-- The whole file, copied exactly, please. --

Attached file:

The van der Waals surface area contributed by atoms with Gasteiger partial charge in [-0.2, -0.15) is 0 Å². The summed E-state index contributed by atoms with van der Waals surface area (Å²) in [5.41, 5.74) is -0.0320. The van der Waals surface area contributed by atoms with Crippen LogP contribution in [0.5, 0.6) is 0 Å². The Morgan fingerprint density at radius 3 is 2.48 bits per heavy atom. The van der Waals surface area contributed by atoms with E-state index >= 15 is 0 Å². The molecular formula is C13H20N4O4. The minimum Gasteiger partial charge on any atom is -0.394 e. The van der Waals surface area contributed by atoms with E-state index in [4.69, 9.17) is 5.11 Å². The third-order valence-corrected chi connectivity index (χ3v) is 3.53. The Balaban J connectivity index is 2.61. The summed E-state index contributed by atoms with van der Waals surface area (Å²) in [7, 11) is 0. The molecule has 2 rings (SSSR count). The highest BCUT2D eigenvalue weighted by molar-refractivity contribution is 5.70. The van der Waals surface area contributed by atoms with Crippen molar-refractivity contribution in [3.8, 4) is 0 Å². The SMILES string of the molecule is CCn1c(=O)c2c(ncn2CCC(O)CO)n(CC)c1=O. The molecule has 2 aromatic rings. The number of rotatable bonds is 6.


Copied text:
The van der Waals surface area contributed by atoms with Gasteiger partial charge in [-0.2, -0.15) is 0 Å². The summed E-state index contributed by atoms with van der Waals surface area (Å²) in [5.41, 5.74) is -0.0320. The van der Waals surface area contributed by atoms with Crippen LogP contribution in [0.5, 0.6) is 0 Å². The Morgan fingerprint density at radius 3 is 2.48 bits per heavy atom. The van der Waals surface area contributed by atoms with E-state index >= 15 is 0 Å². The molecular formula is C13H20N4O4. The minimum Gasteiger partial charge on any atom is -0.394 e. The van der Waals surface area contributed by atoms with E-state index in [4.69, 9.17) is 5.11 Å². The third-order valence-corrected chi connectivity index (χ3v) is 3.53. The Balaban J connectivity index is 2.61. The summed E-state index contributed by atoms with van der Waals surface area (Å²) in [7, 11) is 0. The molecule has 2 rings (SSSR count). The highest BCUT2D eigenvalue weighted by molar-refractivity contribution is 5.70. The van der Waals surface area contributed by atoms with Crippen molar-refractivity contribution in [3.8, 4) is 0 Å². The SMILES string of the molecule is CCn1c(=O)c2c(ncn2CCC(O)CO)n(CC)c1=O. The molecule has 2 aromatic rings. The number of rotatable bonds is 6.